Advent 2013


I love Christmas.  The family traditions.  The food.  The decorations.  The music.  The movies.  Everything about Christmas brings warm memories for me.  I look forward to this season all year (ask my roommates, to whom I asked if we could get a Christmas tree in October).  Now that it’s here, I’m trying to make time each day to reflect on the reason for the season.  We hear that phrase over and over, so much so that it’s lost its meaning.  But this season, called Advent, is the time of year that makes me anticipates the celebration of the first coming of Christ on Christmas morning, but also reminds me to anticipate His second coming on that Day. 

However, this season to some doesn’t bring the childlike joy and anxious anticipation that bubbles up within me.  It is a painful reminder of lost loved ones or family members who are far away or children who’ve begun to make bad choices.  This past year, in my world travels (Japan and the Bahamas) and my interactions with friends, family, students, and members of my congregation, I’ve become aware of so much brokenness, hurt and suffering on a global scale.  I’ve heard people ask, “Why did God let this happen?” and witnessed others question their faith.  My heart aches with them and everything in me wants to bring restoration and healing to their brokenness.

But I can’t.  I’m not their savior, but I know the One who is.

For now, I can celebrate Advent with them, share Hope with them, and look forward to the second Advent, when Jesus comes back and fixes what I can’t.  

My neighbor bought me an Advent Calendar this year, and every day my roommates and I get to open a little tin and enjoy the delicious treat inside.  It’s a tangible way to countdown to Christmas and a reminder for me to be thankful this season.  I’m also reading John Piper’s Good News of Great Joy, a free ebook of daily devotionals written specifically for Advent 2013.

How are you celebrating the season this year??



An Unhurried Christmas


This month has been ridiculously busy.  being in full time ministry during the Christmas season calls for overtime and increased productivity.  I wrote, organized and directed a Christmas production involving almost thirty people at my church (thus the banner I made above).  the students at ocean’s edge put on their annual Christmas show, Not So Silent Night.  On top of that, I finished my master’s degree from Liberty University Online on December 14, so had to complete final projects, papers and exams.  I’ve also been having problems with my car and am in the midst of getting new car and health insurance for the new year.  Additionally, I hadn’t done any Christmas shopping or preparation for spending time with my family until today, when everything else was out of the way.  At times it felt like I was just trying to keep my head above the water.  There was just so much to do!

For one of my classes, I had to read a book called The Life You’ve Always Wanted by John Ortberg.  Like so many of the other books I was required to read, I really enjoyed this one.  One of the chapters talked about developing a discipline of an unhurried life.  I’m one of those people who stresses easily about being on time… I hate being late.  I like to leave ample time in my schedule so that I don’t have to hurry. I hate the anxiety and adrenaline that accompanies haste.  I resent people, whether they are loved ones I’m spending time with or complete strangers in a beat up, pick-up truck driving ten miles per hour under the speed limit on a two lane road, who make me late.  I’ve got to go!  I have things to do!  Especially if I want to sabbath this week!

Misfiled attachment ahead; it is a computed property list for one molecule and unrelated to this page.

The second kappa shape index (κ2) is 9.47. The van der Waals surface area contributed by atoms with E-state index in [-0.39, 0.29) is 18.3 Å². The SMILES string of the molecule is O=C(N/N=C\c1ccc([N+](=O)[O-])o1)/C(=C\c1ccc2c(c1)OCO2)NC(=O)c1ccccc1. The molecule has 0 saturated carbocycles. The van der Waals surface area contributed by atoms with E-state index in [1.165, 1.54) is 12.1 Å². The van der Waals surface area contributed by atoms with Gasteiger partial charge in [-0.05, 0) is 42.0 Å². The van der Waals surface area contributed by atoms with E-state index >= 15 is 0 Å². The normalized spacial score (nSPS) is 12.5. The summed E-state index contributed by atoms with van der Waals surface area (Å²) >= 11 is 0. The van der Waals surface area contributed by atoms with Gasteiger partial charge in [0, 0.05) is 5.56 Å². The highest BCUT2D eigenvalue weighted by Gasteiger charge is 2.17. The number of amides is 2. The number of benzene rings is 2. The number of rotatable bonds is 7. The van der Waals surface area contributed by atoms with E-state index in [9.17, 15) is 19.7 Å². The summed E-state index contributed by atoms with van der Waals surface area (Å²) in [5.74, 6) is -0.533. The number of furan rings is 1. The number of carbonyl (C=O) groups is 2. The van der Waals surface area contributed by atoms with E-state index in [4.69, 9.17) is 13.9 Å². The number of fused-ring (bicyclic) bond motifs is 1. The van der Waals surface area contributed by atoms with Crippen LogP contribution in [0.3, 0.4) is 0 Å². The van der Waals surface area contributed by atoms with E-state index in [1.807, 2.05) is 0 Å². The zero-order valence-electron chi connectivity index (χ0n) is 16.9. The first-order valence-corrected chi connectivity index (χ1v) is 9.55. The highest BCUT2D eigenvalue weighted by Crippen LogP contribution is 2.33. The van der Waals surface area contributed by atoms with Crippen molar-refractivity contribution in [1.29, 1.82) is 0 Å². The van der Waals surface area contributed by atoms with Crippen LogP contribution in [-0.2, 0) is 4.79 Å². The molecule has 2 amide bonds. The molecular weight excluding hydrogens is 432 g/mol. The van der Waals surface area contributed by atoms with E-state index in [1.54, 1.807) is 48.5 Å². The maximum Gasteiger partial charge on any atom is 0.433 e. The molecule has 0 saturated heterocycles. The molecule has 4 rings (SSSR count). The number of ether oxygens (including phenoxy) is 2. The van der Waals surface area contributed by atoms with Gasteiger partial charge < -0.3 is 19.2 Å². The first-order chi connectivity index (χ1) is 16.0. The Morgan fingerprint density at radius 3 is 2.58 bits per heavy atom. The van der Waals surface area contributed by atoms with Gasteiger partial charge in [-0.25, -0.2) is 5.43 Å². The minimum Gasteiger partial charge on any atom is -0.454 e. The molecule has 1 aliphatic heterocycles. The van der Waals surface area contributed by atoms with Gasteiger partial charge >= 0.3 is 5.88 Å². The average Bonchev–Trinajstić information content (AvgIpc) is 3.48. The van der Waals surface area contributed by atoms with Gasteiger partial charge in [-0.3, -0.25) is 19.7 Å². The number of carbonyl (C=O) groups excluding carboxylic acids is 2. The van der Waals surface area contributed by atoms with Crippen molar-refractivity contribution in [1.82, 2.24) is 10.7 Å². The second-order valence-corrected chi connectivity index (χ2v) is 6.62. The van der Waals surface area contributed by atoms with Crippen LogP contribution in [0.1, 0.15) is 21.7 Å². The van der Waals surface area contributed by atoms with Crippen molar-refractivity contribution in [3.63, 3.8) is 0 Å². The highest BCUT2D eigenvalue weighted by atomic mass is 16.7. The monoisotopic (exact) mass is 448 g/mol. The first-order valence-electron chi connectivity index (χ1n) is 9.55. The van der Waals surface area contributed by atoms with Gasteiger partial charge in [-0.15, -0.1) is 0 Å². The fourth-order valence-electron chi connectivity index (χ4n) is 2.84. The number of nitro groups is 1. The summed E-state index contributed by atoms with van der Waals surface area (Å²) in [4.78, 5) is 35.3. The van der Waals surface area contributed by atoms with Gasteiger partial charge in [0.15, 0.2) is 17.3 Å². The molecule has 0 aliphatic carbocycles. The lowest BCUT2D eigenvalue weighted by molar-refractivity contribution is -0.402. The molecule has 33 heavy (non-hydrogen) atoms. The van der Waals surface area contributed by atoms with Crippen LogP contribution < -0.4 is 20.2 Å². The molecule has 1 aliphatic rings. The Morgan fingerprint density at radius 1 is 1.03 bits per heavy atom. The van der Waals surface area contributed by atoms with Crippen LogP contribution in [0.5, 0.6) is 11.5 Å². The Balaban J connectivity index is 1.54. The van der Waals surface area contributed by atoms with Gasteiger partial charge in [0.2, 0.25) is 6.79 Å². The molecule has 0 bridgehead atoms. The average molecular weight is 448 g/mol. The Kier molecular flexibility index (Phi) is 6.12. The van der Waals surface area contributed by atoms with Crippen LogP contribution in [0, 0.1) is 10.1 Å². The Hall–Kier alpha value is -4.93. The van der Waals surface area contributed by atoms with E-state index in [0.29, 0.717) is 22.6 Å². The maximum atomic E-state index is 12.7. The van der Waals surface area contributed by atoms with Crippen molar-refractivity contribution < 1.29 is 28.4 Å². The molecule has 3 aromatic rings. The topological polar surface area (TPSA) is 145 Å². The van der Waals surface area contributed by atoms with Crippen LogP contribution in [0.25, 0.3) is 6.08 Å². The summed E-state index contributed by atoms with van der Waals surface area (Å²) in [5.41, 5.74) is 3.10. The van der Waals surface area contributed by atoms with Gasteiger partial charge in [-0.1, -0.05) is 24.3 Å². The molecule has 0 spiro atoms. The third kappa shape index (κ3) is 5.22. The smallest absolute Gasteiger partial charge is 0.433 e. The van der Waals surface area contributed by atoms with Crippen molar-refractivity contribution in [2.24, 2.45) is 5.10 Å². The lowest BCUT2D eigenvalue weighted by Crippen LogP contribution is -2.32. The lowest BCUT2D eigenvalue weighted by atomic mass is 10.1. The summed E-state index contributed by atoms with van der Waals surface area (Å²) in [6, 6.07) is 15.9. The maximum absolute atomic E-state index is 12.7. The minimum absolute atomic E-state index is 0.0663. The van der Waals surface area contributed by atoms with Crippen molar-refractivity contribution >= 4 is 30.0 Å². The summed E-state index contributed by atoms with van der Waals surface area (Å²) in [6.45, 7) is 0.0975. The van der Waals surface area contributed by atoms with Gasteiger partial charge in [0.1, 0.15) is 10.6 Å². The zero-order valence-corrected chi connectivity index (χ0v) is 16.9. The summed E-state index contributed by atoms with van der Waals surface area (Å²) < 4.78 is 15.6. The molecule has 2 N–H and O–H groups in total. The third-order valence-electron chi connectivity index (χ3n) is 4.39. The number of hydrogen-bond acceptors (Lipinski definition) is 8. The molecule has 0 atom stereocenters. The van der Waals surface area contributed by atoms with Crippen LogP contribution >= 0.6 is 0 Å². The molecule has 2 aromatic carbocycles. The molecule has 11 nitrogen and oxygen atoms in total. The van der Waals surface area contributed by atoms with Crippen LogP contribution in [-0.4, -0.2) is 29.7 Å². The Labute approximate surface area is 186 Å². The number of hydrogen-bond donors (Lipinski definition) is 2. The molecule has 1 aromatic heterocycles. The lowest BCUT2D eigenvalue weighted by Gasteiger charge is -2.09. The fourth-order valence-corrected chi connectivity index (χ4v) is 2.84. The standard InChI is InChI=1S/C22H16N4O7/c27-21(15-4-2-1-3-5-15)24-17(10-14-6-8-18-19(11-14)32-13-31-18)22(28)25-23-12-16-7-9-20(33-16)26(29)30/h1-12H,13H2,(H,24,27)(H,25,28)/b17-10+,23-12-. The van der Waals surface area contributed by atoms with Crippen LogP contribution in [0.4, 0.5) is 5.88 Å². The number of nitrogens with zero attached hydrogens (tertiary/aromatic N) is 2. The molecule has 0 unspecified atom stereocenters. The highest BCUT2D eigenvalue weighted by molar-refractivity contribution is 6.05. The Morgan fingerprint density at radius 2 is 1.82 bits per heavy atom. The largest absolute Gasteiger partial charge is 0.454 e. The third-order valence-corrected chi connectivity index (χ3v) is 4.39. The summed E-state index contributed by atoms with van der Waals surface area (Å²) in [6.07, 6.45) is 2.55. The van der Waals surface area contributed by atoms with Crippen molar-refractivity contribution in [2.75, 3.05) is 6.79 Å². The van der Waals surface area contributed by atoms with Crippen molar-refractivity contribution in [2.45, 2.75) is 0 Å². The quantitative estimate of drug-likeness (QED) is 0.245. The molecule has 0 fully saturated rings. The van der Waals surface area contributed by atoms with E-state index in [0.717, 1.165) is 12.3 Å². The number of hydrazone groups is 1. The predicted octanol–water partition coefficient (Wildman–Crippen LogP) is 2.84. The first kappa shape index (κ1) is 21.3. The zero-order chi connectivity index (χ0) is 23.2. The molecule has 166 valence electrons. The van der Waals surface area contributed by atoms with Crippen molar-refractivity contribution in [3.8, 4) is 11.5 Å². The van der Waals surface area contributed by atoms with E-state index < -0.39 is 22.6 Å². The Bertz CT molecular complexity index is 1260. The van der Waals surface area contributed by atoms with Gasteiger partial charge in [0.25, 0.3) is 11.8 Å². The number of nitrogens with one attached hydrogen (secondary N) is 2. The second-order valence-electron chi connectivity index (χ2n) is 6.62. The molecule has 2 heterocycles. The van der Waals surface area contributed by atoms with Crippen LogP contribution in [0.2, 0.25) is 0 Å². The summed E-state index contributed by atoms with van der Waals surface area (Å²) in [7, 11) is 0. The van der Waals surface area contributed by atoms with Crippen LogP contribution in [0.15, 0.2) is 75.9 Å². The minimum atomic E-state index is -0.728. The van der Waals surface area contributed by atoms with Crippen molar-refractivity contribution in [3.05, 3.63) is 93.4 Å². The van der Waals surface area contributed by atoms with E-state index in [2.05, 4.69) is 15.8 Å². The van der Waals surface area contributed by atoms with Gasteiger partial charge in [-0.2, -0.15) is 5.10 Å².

John Ortberg diagnosed me with hurry sickness.  I need to be productive.  I rush, even when there is no need.  I love multi-tasking.  I’m impatient in the slow lane.

The cure?  Purposeful patience.  Intentional slowing.  Practicing solitude.

I literally groaned when I read that.  The next time I went into Publix, I chose the lane with the slowest-looking cashier and the customer with the most groceries.  And I was purposefully patient.  On I95 in South Florida, I chose the lane furthest to the right to drive in, and put my cruise on 64 MPH.  Nightly, since the student I live with have gone home for their Christmas break, I have enjoyed solitude and began reading more of my Bible again (there was just not enough time before!).

These simple cures have changed my perspective.  I have seen results, even though it has only been a few weeks.  Today, I drove up to a mall in Boca, two days before Christmas which might have been one of the bravest or dumbest things I’ve ever done.  There was a long line of luxury cars at the traffic light to turn into the mall.  The parking lot was a free-for-all, with Land Rovers and Explorers alike creating their own parking spaces.  People’s eyes were manic with shopping fever.  Hurry sickness everywhere!  Yet, in my spirit, I was calm, relaxed and peaceful.  I accepted that I was not getting anywhere quickly and enjoyed a slower pace.  I did not get angry or flustered.  It was amazing!

It’s a shame that the Christmas season is so busy and hurried.  We focus so much on all we have to do, that we miss the reason why we’re doing it.  Don’t hurry Christmas.  You must ruthlessly eliminate it!

I’m flying home in the morning, and am going to enjoy an unhurried week with my family and friends in NJ.  I pray your Christmas is happy, healthy and unhurried!